Neutering is one of the most common surgical procedures in veterinary practice, but people often have very little understanding of what actually happens. This may be due to embarrassment, but it has led to some misconceptions and misunderstandings. In this blog, we’re going to look at what happens when your dog or male puppy comes in to “be done”.
Why do we neuter dogs?
Neutering male dogs has a number of beneficial effects; firstly, it irreversibly removes fertility, so you don’t need to worry about unexpected litters! It also reduces testosterone levels, reducing roaming and sexual behaviour; and removes the risk of testicular tumours and most prostate disorders.
What’s the proper name for the procedure?
In male dogs the operation is called castration. It involves surgical removal of both testicles. It is not the same as a vasectomy (where the testicles are left intact and in situ, but the tubes that carry sperm from them are cut).
When are dogs normally castrated?
The average is at about six months of age, although for giant breed dogs we often wait a bit longer as they mature later..
However, it is perfectly possible to castrate a much older dog, and this is regularly done to manage prostatic diseases. It is important to remember that castrating an adult dog is less likely to affect his behaviour than operating on a dog who is still in the “teenage” phase.
What preparation is required?
For obvious reasons, your dog will need a general anaesthetic to be castrated. Therefore, your dog will need to be starved overnight; otherwise, however, no special preparation is required. When you drop them in to us in the morning, we’ll go through a consent form with you – this is the time to tell us about any medical problems, or any concerns you may have. Our nurses will now admit your dog for the day. We do offer pre-operative blood tests to check kidney and liver function, but it’s not usually necessary for young dogs.
What happens after admission?
We’ll take your dog into the practice and off you go – but here’s your chance to find out what happens “behind the scenes”! Before we can perform surgery, we’ll weigh him (the anaesthetic drug doses are worked out by body weight) and give him a “pre-med” injection. This contains a mild sedative and a painkiller (pain relief is most effective when given before surgery). He’ll then be taken to a kennel to rest while the drugs take effect.
Induction and prep
When we’re ready for him (usually about half an hour after the pre-med), we’ll bring him into our preparation room. He’ll probably be a bit sleepy by now, but definitely still awake. Here we’ll clip a small patch of fur from a front leg, and one of the nurses will hug him while the vet injects a fast-acting, short-lasting anaesthetic into the vein. Once asleep, we’ll put a breathing tube down his throat to help him breathe, and will connect him to the anaesthetic machine which will provide him with oxygen and anaesthetic gas to keep him under.
The vet will now start to scrub up (so they’re sterile and won’t introduce any infection) while the nurse rolls your dog onto his back, clips the fur and prepares the surgical site with a skin disinfectant. The operating site in dogs is a patch of skin between the scrotum and the penis – we don’t open the scrotum up directly. Once the site is prepared, your dog is wheeled into the operating theatre, ties are used to hold his back legs wide apart, and sterile drapes are laid across his middle.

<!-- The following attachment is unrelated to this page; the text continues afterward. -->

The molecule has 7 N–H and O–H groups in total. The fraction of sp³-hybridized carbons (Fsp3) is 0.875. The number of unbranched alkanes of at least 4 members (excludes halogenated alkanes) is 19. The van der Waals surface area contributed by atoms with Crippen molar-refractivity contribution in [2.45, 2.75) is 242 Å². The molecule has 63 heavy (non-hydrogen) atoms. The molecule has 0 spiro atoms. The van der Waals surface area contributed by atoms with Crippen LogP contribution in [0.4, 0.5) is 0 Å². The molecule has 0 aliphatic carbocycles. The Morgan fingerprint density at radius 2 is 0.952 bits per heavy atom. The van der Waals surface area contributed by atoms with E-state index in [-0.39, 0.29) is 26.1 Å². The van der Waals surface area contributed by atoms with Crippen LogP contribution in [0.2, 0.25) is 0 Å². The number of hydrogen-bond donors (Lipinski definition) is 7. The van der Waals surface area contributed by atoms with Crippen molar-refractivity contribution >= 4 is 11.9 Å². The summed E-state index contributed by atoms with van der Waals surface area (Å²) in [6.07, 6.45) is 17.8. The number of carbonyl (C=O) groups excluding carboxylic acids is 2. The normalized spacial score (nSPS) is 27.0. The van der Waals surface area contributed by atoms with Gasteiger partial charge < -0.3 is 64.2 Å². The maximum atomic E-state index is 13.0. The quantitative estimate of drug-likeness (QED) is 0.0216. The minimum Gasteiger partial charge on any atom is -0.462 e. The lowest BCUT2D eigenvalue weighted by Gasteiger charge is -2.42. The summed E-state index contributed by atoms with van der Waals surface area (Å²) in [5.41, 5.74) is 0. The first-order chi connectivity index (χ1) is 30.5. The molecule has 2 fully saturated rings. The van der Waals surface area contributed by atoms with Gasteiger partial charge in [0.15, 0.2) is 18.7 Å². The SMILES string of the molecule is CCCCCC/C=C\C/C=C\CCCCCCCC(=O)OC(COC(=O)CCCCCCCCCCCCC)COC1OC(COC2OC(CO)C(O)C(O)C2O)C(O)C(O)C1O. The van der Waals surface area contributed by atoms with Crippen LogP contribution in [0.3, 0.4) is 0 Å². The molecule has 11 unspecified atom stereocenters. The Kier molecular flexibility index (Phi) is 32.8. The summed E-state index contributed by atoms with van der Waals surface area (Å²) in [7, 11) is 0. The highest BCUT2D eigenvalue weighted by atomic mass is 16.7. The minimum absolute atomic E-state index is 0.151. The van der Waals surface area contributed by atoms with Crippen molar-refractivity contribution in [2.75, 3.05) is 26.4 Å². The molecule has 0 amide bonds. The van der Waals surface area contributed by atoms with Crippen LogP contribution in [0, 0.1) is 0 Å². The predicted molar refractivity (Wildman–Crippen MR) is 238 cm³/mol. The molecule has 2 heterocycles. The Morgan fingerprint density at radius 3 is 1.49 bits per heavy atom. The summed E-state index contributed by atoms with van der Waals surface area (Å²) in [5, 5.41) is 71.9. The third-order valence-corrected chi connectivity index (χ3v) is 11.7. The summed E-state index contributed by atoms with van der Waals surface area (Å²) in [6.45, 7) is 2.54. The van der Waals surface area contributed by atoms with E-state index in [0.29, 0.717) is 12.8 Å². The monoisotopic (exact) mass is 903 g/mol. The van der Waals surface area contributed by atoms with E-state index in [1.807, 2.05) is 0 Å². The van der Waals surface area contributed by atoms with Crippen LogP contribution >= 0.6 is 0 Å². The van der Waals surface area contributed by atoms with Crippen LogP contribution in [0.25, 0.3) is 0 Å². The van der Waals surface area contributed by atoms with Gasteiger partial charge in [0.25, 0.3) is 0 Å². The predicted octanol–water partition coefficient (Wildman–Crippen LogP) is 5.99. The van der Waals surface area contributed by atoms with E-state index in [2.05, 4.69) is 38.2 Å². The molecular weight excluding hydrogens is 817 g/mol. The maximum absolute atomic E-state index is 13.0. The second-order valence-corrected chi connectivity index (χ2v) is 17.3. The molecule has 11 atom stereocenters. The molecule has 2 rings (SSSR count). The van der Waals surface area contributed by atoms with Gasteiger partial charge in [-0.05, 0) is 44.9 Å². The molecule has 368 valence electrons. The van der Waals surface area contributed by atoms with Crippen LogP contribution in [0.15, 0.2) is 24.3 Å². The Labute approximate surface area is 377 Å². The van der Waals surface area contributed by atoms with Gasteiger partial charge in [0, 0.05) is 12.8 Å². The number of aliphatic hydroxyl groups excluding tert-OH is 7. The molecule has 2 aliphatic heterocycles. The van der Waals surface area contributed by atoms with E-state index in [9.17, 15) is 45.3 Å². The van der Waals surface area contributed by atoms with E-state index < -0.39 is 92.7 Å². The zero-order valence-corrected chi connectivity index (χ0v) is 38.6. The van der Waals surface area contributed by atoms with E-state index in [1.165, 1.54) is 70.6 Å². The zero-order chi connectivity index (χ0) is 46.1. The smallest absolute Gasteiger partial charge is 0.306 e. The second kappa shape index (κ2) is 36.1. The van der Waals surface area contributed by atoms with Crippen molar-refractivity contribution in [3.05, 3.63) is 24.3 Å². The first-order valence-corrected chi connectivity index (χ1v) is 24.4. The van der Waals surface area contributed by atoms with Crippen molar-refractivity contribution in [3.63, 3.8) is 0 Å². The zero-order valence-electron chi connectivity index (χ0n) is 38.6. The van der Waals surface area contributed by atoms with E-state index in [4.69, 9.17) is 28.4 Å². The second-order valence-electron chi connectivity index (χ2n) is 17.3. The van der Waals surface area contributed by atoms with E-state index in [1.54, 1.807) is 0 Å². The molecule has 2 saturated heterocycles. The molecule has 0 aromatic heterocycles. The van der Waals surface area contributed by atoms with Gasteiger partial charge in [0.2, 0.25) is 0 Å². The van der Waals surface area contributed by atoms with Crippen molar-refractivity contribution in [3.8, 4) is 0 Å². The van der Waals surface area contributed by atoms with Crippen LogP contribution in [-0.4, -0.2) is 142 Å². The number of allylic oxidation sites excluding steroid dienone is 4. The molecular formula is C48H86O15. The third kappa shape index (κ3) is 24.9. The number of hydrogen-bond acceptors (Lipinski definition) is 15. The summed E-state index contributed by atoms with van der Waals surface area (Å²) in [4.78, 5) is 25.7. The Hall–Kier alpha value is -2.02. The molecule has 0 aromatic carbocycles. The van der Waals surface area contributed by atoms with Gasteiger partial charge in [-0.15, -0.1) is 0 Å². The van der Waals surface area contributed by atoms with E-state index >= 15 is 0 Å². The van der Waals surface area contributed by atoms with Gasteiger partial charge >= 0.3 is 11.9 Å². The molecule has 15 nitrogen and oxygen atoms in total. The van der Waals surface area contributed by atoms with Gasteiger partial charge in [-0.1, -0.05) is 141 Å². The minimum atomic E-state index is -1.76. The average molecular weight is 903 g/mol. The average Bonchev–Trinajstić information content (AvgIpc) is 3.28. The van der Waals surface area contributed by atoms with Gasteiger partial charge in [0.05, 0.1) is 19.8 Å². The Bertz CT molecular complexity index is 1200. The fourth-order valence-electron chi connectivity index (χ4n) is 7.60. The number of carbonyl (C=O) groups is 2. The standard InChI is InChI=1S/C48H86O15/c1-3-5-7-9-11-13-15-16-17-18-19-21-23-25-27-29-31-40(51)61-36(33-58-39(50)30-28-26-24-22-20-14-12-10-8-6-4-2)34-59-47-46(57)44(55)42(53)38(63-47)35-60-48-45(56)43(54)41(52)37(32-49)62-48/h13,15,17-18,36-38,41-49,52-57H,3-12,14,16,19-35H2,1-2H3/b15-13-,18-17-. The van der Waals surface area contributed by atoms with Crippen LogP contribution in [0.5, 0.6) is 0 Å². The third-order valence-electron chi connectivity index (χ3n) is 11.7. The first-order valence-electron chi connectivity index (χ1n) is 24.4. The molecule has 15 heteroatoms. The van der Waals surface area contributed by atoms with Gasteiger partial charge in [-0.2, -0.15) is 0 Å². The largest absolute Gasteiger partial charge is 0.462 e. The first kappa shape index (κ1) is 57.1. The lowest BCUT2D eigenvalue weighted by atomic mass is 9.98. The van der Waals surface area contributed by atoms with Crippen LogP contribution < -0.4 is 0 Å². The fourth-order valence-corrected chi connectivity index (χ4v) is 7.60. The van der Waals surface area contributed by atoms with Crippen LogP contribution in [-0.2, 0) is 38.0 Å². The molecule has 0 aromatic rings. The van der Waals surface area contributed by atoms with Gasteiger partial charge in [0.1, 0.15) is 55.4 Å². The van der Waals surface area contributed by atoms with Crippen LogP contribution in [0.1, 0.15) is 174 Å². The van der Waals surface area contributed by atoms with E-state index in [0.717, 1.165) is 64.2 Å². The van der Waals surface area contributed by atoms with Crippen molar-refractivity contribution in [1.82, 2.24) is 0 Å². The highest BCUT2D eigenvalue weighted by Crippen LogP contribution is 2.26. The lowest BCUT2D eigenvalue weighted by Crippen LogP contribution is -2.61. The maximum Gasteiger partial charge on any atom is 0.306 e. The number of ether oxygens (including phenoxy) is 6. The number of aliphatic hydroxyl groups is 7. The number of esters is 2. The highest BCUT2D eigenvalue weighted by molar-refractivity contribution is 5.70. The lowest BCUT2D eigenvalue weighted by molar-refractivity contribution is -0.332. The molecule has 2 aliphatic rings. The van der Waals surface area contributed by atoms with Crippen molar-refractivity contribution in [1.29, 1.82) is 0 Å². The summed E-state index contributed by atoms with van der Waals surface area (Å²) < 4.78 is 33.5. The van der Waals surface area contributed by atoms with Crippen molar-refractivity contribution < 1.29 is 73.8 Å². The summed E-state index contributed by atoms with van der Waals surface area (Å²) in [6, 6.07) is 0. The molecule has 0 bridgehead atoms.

Castration is one of the quickest and simplest surgical procedures there is! The vet will gently squeeze your dog’s scrotum, pushing the testicle forwards, towards his penis. When the skin is tight, a scalpel blade is used to cut through it, so the testicle pops out, still covered in its membranous sac. A clamp is applied to the spermatic cord below the testicle, and dissolvable sutures tied around it to prevent bleeding. Then his testicle is simply cut off with the scalpel. The other one is removed the same way (ideally through the same hole), and the skin incision closed with two or three skin stitches, or more commonly dissolvable stitches in the skin.
After both testicles have been removed, and while the vet is stitching up, the painful part of the operation is over, so the anaesthetic is lightened, ready for him to wake up once the skin stitches are complete. He’ll then be moved to a recovery area.
The modern anaesthetic gases wear off very fast, and we’ll often be able remove the breathing tube within a few minutes. Most dogs are wide awake again within half an hour or so; at this point, we will usually have to put an Elizabethan Collar (or cone) on to stop him from licking and introducing infection. Almost always, he’ll go home the same day!
You dog mustn’t be allowed to lick the site or he will introduce infection which will delay healing. It is important that he wears his collar at all times. We will see him back to check the wound 1-3 days and 10 days after the surgery.
It’s important to remember that the scrotal skin is not removed, so it’s perfectly normal for an empty flap of skin to be present after surgery. Sometimes, this becomes a little swollen with fluid.
Some dogs can be sore after surgery, if this is the case we can put up additional painkillers for him for a few days.
However, most dogs are completely back to normal within a couple of days, except for an empty pouch where their testicles used to be.
How quickly does it work?
Your dog may still have some sperm in the system, so you have to assume he may be fertile for up to six weeks (although it is unlikely). Testosterone levels will gradually reduce over about 6 weeks over which time there should be a reduction in sexual behaviours.
If you want advice about getting your dog castrated, talk to one of our vets.